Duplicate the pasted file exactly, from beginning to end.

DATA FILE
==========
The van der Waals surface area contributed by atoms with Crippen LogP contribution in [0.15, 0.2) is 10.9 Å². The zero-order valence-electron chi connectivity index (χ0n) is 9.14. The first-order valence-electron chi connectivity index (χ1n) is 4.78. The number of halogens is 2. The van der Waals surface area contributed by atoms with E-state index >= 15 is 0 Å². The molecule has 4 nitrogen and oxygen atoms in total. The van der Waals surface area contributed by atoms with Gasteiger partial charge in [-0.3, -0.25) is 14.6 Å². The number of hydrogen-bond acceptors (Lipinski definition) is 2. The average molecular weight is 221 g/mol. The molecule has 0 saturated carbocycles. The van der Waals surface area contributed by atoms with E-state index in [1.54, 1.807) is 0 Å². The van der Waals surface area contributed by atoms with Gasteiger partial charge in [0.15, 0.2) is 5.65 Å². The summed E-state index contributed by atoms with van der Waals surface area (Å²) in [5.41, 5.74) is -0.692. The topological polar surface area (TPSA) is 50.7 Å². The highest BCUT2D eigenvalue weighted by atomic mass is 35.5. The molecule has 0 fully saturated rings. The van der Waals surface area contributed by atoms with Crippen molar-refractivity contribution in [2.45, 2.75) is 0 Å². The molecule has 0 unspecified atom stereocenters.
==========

The van der Waals surface area contributed by atoms with Crippen LogP contribution in [0.15, 0.2) is 10.9 Å². The zero-order valence-electron chi connectivity index (χ0n) is 9.14. The first-order valence-electron chi connectivity index (χ1n) is 4.78. The number of halogens is 2. The van der Waals surface area contributed by atoms with E-state index >= 15 is 0 Å². The molecule has 4 nitrogen and oxygen atoms in total. The van der Waals surface area contributed by atoms with Gasteiger partial charge in [-0.3, -0.25) is 14.6 Å². The number of hydrogen-bond acceptors (Lipinski definition) is 2. The average molecular weight is 221 g/mol. The molecule has 0 saturated carbocycles. The van der Waals surface area contributed by atoms with E-state index in [1.54, 1.807) is 0 Å². The van der Waals surface area contributed by atoms with Gasteiger partial charge in [0.15, 0.2) is 5.65 Å². The summed E-state index contributed by atoms with van der Waals surface area (Å²) in [5.41, 5.74) is -0.692. The topological polar surface area (TPSA) is 50.7 Å². The highest BCUT2D eigenvalue weighted by atomic mass is 35.5. The molecule has 0 fully saturated rings. The van der Waals surface area contributed by atoms with Crippen molar-refractivity contribution in [2.45, 2.75) is 0 Å². The molecule has 0 unspecified atom stereocenters.